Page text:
At the National Safety Congress and Expo in Houston last week, the Occupational Safety and Health Administration announced the ten most-frequently cited workplace safety violations for fiscal year 2018. This is a preliminary list, tallied as of October 1.
OSHA presents this list each year, and there aren’t a lot of variations, it seems, at least in rank and content. The top five violations, for example, remained consistent from 2016 to 2018, and eight categories appeared in the list in all of the last three years. However, the number of violations found in each of those categories varied considerably.
This table shows the 12 classes of violation (and their respective OSHA standards) that made the top ten in the last three years:
Notice that there was an encouraging trend between 2016 and 2017, with reductions in violations right down the column and this trend continued in most top 10 categories in the 2018 report. But prudence dictates that such a consistent positive change across almost all of the regulatory classes should raise eyebrows, at least a bit. An inconsistency in enforcement over this period would explain near-uniform improvement in safety from one year to the next, with some reversals of that trend since. If enforcement has not been consistent, the reasons may be understandable. Variations in manpower in government agencies can result in less inspections, or a change in emphasis of regulation from year to year.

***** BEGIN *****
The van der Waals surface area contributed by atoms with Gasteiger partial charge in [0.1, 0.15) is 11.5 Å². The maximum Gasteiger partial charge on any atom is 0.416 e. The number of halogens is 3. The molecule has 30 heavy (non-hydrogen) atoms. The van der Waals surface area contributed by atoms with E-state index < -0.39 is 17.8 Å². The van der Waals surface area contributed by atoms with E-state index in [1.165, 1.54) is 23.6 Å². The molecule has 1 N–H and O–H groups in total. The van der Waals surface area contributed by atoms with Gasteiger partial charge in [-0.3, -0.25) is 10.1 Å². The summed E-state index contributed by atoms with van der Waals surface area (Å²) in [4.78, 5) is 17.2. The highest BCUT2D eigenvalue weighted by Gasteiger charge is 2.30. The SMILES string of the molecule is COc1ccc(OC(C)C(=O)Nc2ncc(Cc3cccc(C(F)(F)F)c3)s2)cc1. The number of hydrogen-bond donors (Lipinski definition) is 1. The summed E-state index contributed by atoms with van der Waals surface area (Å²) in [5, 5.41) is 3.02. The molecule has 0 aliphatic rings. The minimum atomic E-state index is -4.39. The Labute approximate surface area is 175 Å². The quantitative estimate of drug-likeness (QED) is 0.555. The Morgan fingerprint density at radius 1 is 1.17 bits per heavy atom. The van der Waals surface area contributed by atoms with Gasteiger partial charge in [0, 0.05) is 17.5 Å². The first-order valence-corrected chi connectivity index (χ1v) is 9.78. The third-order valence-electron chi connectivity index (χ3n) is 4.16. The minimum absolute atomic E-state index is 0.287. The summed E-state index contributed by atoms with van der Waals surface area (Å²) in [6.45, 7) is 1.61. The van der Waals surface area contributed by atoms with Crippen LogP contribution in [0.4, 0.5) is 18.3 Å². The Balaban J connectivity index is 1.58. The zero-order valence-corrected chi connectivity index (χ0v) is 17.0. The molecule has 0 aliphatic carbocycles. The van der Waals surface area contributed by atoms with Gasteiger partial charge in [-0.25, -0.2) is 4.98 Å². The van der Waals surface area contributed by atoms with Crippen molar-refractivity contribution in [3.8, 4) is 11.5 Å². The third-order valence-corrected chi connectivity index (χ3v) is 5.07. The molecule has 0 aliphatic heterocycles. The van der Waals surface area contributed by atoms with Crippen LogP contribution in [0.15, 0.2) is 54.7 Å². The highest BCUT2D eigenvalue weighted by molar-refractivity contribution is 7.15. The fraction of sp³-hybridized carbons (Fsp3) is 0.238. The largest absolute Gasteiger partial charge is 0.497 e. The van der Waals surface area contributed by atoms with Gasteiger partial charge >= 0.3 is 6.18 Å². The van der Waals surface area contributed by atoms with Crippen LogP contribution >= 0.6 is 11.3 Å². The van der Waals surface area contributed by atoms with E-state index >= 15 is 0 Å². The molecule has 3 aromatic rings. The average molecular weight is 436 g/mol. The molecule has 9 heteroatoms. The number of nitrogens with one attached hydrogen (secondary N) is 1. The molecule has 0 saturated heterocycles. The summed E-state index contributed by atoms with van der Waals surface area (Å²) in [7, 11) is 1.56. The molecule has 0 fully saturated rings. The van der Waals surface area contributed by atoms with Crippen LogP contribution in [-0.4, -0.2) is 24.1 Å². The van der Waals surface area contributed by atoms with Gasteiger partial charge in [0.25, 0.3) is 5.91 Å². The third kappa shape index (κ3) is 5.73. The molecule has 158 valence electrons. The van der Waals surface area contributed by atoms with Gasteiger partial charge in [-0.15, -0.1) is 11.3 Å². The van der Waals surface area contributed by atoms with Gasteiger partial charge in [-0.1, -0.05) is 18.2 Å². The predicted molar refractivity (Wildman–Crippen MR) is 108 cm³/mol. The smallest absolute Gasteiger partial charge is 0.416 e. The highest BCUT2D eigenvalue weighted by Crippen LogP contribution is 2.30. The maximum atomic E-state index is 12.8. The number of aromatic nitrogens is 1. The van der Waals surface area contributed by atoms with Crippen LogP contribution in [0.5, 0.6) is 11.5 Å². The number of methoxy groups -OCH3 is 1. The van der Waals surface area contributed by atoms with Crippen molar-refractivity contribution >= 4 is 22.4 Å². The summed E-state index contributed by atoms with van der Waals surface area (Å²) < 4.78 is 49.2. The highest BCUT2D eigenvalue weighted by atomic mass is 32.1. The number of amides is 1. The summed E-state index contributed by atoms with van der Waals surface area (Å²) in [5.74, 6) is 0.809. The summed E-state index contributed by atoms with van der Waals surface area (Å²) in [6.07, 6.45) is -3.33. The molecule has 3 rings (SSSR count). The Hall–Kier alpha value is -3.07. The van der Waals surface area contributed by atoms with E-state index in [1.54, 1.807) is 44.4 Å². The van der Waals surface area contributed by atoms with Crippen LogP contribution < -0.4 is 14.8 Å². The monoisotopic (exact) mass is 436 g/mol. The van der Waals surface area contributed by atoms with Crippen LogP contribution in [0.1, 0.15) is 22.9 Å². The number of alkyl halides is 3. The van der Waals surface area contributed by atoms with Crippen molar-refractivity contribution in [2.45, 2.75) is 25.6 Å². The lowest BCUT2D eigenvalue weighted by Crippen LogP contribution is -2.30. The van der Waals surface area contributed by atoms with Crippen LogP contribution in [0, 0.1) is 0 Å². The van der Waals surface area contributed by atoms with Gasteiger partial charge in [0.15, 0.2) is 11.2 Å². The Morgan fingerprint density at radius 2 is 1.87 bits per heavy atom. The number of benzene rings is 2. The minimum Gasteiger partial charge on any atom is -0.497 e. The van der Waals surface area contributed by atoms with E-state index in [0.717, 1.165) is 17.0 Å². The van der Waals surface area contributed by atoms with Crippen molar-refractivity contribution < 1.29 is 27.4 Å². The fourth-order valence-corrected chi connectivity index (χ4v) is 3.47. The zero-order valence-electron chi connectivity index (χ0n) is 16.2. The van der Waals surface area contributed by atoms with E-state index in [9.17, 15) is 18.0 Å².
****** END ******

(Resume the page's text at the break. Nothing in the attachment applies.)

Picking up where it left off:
But the EHS community’s improvements in safety measures and management certainly deserve recognition, too. Across the country, EHS managers who have made the best use of technology, training, and relationships with upper management and their workforce are seeing the returns on those efforts.
It’s worth noting, however, the two closely-related categories where unfortunate reversals are evident: Fall Protection and Ladders. As you may be aware (and as we wrote about here), these have been recent areas of emphasis for OSHA with changes in the regulatory standards introduced in 2017. So, it’s logical that the administration would find some companies lacking in this area if those workplaces did not heed the mandatory changes.
Finally, a new category entered the top 10 this year: Eye and Face Protection (CFR 1926.102). Without further research, it’s fair to assume a recent emphasis in enforcement in this area, But we can also believe that workplaces have room to improve where there is danger to this part of the body.
Whichever category may be lacking attention in any given workplace, the reason may also be attributed to an overextended EHS team.
Findlay All Hazards is the trainer that can assesses your company’s specific needs in all of the top 10 categories, and more, before building and delivering a specific workplace safety training program. If your workplace has been subject to incidents, fines, or warnings, and the regs are not clear to your team, that’s a great place to start working with Findlay experts, who can assist almost immediately.